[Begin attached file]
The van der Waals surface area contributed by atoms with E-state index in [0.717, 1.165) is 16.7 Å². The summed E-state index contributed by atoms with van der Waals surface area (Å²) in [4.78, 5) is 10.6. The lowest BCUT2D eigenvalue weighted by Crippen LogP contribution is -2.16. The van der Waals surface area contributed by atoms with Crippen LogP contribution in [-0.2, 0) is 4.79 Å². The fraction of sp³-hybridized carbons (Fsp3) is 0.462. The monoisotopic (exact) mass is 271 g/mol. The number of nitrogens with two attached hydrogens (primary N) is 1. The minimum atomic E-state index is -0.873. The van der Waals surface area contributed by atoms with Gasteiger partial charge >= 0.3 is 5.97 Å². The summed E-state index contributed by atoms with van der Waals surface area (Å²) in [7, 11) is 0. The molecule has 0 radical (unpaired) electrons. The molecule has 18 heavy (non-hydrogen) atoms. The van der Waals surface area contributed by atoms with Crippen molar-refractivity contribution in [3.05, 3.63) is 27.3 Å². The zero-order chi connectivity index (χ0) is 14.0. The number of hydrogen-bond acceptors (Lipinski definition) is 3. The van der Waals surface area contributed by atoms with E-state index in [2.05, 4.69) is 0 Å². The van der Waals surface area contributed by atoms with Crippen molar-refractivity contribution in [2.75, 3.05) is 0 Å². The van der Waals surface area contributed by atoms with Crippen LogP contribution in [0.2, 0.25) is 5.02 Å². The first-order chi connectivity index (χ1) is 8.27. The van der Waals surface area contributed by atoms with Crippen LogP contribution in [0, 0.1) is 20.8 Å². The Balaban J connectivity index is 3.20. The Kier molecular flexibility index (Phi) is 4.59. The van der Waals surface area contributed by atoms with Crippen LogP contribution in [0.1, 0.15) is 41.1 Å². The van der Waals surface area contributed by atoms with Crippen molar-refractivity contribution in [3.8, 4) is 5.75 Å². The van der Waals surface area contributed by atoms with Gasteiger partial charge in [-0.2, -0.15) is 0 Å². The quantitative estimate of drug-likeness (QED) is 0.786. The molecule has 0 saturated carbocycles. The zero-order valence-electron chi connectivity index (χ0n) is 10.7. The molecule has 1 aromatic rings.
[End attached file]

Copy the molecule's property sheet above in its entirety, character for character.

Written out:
The van der Waals surface area contributed by atoms with E-state index in [0.717, 1.165) is 16.7 Å². The summed E-state index contributed by atoms with van der Waals surface area (Å²) in [4.78, 5) is 10.6. The lowest BCUT2D eigenvalue weighted by Crippen LogP contribution is -2.16. The van der Waals surface area contributed by atoms with Crippen LogP contribution in [-0.2, 0) is 4.79 Å². The fraction of sp³-hybridized carbons (Fsp3) is 0.462. The monoisotopic (exact) mass is 271 g/mol. The number of nitrogens with two attached hydrogens (primary N) is 1. The minimum atomic E-state index is -0.873. The van der Waals surface area contributed by atoms with Gasteiger partial charge >= 0.3 is 5.97 Å². The summed E-state index contributed by atoms with van der Waals surface area (Å²) in [7, 11) is 0. The molecule has 0 radical (unpaired) electrons. The molecule has 18 heavy (non-hydrogen) atoms. The van der Waals surface area contributed by atoms with Crippen molar-refractivity contribution in [3.05, 3.63) is 27.3 Å². The zero-order chi connectivity index (χ0) is 14.0. The number of hydrogen-bond acceptors (Lipinski definition) is 3. The van der Waals surface area contributed by atoms with E-state index in [2.05, 4.69) is 0 Å². The van der Waals surface area contributed by atoms with Crippen molar-refractivity contribution in [2.75, 3.05) is 0 Å². The van der Waals surface area contributed by atoms with Crippen LogP contribution in [0.2, 0.25) is 5.02 Å². The first-order chi connectivity index (χ1) is 8.27. The van der Waals surface area contributed by atoms with Crippen LogP contribution in [0, 0.1) is 20.8 Å². The Balaban J connectivity index is 3.20. The Kier molecular flexibility index (Phi) is 4.59. The van der Waals surface area contributed by atoms with Crippen LogP contribution in [0.1, 0.15) is 41.1 Å². The van der Waals surface area contributed by atoms with Crippen molar-refractivity contribution in [3.8, 4) is 5.75 Å². The van der Waals surface area contributed by atoms with Gasteiger partial charge in [-0.2, -0.15) is 0 Å². The quantitative estimate of drug-likeness (QED) is 0.786. The molecule has 0 saturated carbocycles. The zero-order valence-electron chi connectivity index (χ0n) is 10.7. The molecule has 1 aromatic rings.